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A colorless, oily liquid that causes eyes to water. Chloropicrin is a highly toxic irritant used in tear gas, dyes, disinfectants, and insecticides. It has also been used as a wood preservative. Trace amounts of chloropicrin are added to odorless fumigants (Methyl bromide, Sulfuryl fluoride) to act as a warning agent. However, unless the air is dry, chloropicrin may corrode metals.

Synonyms and Related Terms

chlorpicrin; nitrochloroform; nitrotrichloromethane; trichloronitromethane; acquinite; klop; Larvacide; Picfume; TimberFume®


  • Highly toxic by inhalation, ingestion, and skin absorption.
  • Lachrymator, strongly irritating to eyes and tissues. Corrosive to metals.
  • Fisher Scientific: MSDS

Physical and Chemical Properties

Soluble in ethanol, benzene, ether, carbon disulfide. Insoluble in water and acids.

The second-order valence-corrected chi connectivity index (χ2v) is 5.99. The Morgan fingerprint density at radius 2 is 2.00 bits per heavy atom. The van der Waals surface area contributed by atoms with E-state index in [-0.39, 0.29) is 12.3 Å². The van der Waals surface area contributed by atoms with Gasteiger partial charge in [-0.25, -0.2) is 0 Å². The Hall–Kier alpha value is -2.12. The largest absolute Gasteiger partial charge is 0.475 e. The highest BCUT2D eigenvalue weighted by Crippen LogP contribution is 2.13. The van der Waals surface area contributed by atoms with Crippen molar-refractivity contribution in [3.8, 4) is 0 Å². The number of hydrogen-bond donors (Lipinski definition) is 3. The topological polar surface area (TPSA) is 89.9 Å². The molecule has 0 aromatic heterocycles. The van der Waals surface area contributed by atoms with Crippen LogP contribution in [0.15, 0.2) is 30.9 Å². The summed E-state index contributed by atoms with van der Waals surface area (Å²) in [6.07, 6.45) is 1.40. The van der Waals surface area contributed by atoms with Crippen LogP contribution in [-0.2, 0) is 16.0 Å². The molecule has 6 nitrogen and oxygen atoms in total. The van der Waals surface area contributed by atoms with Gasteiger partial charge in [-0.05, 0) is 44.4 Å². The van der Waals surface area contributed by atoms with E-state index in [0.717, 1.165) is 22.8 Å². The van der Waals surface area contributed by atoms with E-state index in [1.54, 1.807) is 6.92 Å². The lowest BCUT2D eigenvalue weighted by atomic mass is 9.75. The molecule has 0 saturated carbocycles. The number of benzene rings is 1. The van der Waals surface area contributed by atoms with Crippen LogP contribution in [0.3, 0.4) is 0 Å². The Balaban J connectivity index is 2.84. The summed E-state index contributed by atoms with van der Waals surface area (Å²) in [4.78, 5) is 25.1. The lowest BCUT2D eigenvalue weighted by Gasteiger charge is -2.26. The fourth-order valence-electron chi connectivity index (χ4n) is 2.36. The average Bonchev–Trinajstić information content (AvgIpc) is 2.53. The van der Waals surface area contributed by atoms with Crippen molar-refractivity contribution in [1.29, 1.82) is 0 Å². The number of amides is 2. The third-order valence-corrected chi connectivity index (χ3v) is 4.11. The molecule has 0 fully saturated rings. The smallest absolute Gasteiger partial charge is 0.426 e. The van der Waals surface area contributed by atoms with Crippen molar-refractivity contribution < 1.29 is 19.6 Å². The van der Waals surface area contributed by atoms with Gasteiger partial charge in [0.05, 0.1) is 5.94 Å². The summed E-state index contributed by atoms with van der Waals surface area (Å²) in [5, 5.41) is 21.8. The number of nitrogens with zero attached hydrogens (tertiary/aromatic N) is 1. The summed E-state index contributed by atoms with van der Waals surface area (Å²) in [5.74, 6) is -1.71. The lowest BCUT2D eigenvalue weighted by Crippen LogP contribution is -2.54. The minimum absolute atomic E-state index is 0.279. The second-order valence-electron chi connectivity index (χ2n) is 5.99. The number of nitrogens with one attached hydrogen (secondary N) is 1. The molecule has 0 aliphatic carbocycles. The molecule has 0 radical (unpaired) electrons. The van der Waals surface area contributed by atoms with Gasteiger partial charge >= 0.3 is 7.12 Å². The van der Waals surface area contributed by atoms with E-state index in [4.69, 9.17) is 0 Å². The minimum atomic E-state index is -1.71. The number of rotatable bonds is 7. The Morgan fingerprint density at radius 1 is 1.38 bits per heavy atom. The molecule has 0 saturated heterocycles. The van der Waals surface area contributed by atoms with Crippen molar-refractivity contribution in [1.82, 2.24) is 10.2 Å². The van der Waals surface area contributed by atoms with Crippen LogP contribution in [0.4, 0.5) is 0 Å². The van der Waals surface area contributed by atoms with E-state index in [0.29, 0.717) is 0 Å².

Composition CCl3NO2
CAS 76-06-2
Melting Point -69.2 C
Density 1.692 g/ml
Molecular Weight mol. wt. = 164.37
Boiling Point 112 C

Resources and Citations

  • Random House, Webster's Encyclopedic Unabridged Dictionary of the English Language, Grammercy Book, New York, 1997
  • The Merck Index, Martha Windholz (ed.), Merck Research Labs, Rahway NJ, 10th edition, 1983 Comment: entry 2208
  • The American Heritage Dictionary or Encarta, via Microsoft Bookshelf 98, Microsoft Corp., 1998
  • Richard S. Lewis, Hawley's Condensed Chemical Dictionary, Van Nostrand Reinhold, New York, 10th ed., 1993
  • G.S.Brady, Materials Handbook, McGraw-Hill Book Co., New York, 1971 Comment: p. 622
  • Lynda A. Zycherman, J.Richard Schrock, A Guide to Museum Pest Control, FAIC and Association of Systematics Collections, Washington DC, 1988
  • Matt Roberts, Don Etherington, Bookbinding and the Conservation of Books: a Dictionary of Descriptive Terminology, U.S. Government Printing Office, Washington DC, 1982

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